Osama, More Osama, and a Little Tequila: The week's most interesting Slate stories.

Osama, More Osama, and a Little Tequila: The week's most interesting Slate stories.

Osama, More Osama, and a Little Tequila: The week's most interesting Slate stories.

The week's most intriguing stories.
May 7 2011 7:38 AM

Osama, More Osama, and a Little Tequila

The week's most interesting Slate stories.

"Mission Accomplished: How Obama's focused, hands-on pursuit of Osama Bin Laden paid off," by John Dickerson. The president is passive no more. Dickerson looks at how the President proved himself Sunday as a cunning and proactive commander-in-chief."

All Work and No Play: A president's day is more than whatever appears on his public schedule," by John Dickerson. Call him multitasker-in-chief. You may have thought that the president's mind was focused on budget cuts, education reform, or Donald Trump birther jokes last week: The king of compartmentalization fooled you. Dickerson highlights the president's ability to oscillate between people, venues, and atmospheres while wrestling with state secrets.

"Still Stupid, Still Wrong, Still Immoral: Why the death of Osama Bin Laden shouldn't change our views about torture—or of the people who approved it," by Dahlia Lithwick. Bin Laden's death has resurrected the torture debate. We still aren't certain whether the information pried from prisoners through torture actually helped us catch Bin Laden. Even so, arguments for torture continue to spiral in "similarly pointless rhetorical circles."  Lithwick argues that we should just move on.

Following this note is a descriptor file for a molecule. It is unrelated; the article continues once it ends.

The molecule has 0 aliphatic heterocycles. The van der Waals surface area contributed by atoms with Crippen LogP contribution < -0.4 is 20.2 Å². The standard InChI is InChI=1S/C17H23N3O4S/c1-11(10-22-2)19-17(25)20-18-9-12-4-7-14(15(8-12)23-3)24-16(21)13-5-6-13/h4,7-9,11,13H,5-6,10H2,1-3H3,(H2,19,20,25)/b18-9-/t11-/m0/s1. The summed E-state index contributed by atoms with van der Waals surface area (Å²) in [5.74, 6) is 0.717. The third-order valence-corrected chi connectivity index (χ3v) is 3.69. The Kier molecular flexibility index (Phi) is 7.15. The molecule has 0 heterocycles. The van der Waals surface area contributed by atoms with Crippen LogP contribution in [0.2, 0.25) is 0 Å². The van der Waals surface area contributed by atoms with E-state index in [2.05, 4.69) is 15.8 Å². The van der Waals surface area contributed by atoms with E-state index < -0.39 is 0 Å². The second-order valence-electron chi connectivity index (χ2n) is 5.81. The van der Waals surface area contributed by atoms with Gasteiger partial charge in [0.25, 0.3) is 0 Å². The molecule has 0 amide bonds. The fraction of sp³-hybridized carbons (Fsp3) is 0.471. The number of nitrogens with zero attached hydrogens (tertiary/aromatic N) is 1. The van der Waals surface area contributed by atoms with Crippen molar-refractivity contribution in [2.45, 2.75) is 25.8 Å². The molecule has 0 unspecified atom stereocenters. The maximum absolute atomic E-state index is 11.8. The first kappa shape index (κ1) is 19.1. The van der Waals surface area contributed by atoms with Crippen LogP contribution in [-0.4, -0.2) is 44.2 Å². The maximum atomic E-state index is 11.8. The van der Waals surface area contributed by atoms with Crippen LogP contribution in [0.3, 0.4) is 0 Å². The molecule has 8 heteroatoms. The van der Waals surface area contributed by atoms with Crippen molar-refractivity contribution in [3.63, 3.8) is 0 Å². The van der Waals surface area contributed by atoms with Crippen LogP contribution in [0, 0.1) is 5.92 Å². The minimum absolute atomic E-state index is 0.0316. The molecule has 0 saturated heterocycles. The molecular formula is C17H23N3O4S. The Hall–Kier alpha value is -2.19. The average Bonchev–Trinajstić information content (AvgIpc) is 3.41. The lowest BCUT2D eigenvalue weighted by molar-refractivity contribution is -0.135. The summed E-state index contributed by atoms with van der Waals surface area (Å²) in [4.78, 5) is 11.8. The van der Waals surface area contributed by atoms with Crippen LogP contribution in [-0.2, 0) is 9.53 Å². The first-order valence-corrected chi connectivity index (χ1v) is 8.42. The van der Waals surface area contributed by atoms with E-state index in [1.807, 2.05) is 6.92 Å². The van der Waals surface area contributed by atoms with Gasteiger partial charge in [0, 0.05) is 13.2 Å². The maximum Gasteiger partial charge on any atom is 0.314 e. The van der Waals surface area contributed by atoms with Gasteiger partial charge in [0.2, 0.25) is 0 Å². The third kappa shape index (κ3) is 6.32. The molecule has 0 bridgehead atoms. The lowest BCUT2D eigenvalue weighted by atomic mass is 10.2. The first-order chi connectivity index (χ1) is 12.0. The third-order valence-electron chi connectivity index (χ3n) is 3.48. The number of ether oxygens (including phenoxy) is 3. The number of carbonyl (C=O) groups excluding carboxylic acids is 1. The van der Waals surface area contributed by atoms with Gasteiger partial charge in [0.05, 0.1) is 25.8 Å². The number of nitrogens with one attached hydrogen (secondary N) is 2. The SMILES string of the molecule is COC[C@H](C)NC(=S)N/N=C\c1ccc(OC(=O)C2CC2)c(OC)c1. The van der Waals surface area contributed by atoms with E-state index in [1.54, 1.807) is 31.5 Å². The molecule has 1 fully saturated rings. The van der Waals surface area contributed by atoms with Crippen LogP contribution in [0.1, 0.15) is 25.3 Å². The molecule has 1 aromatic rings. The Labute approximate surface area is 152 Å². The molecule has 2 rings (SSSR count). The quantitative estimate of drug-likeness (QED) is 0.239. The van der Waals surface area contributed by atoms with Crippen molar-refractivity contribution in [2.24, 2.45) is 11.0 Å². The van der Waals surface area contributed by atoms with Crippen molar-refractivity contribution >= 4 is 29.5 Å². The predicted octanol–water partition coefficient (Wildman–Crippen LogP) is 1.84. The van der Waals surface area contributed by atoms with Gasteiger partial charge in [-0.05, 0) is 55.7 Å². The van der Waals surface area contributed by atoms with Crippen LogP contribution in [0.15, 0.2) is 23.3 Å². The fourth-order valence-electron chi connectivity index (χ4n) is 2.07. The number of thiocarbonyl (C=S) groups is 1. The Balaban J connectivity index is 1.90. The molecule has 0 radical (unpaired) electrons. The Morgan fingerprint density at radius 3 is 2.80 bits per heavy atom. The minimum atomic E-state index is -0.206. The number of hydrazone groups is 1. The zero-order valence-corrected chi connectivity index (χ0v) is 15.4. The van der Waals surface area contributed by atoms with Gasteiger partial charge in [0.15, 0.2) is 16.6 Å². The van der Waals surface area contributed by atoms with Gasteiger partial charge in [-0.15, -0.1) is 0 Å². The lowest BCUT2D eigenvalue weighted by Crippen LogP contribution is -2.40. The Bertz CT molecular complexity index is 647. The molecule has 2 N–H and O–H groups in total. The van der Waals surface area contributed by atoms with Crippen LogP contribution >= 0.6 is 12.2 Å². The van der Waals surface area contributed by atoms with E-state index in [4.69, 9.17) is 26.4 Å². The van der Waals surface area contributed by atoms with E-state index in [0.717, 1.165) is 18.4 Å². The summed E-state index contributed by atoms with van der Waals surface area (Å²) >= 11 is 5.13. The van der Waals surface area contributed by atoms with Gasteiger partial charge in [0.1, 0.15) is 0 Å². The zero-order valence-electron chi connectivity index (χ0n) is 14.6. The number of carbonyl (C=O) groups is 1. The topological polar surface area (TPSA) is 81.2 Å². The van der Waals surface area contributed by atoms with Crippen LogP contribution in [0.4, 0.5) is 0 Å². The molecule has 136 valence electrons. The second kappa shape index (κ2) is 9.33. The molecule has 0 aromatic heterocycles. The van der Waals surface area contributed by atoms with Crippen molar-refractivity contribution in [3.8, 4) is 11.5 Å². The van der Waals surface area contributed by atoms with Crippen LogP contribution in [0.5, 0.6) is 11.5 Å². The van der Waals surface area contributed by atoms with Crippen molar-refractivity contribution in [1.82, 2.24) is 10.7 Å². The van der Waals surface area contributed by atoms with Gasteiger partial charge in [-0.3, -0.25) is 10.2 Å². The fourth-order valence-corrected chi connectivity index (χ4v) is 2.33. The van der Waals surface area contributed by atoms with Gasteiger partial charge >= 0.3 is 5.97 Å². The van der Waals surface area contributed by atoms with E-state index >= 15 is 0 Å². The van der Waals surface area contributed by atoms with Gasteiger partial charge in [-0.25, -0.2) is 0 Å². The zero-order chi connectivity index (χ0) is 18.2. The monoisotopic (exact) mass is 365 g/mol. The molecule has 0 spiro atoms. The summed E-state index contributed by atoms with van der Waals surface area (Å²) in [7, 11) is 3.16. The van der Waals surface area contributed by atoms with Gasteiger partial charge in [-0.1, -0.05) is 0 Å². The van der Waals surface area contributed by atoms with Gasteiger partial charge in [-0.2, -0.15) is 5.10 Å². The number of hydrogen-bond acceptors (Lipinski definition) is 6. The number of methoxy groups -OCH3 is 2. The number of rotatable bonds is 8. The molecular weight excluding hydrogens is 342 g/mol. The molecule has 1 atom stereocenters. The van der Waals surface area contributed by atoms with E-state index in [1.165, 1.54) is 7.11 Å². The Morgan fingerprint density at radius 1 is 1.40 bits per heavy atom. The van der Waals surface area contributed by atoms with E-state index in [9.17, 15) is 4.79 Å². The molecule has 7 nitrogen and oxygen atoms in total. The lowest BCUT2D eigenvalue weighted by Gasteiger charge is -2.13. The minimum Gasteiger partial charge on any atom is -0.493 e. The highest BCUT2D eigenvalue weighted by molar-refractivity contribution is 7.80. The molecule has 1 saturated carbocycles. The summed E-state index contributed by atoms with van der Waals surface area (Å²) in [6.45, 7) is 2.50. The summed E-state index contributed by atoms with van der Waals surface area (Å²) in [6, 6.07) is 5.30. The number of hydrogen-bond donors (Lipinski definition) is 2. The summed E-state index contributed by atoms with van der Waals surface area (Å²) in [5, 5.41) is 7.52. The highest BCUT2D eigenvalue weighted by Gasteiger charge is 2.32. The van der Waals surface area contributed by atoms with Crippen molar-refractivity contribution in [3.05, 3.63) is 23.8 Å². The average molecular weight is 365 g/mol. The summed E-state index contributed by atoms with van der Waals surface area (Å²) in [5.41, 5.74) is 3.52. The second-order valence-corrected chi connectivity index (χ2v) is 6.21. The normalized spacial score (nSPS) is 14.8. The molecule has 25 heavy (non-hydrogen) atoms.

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"The Best Kind of Military Intelligence: Careful preparation, rather than expensive weapons, took out Osama Bin Laden," by Anne Applebaum. The technology we used to finally nab Bin Laden turned out to be antiquated, cheap, and universally available—-- the human mind. Applebaum applauds the military for tapping into its wealth of brainpower to find Bin Laden, instead of relying on costly and unnecessary technologies. "Death of a Madman: What Obama does next will help define the legacy of Osama Bin Laden," by Christopher Hitchens. Bin Laden may be gone, but the countrymen who aided him are still squirreling around the summer resorts and caves of Pakistan. Hitchens explains that a single success does not define our triumph. Instead, it should be part of a continuous effort to thwart terrorism.

"Release the Dead Laden Photos: Suppressing them infantilizes the nation and gives the White House unwarranted news control," by Jack Shafer. See no evil, but speak it all you want. By refusing to show the photos of Bin Laden's demise, the U.S. government is simply exploiting its power over the press and public opinion. Shafer believes the pictures should be shown—not to glorify a horrific death, but to give the nation a sense of closure.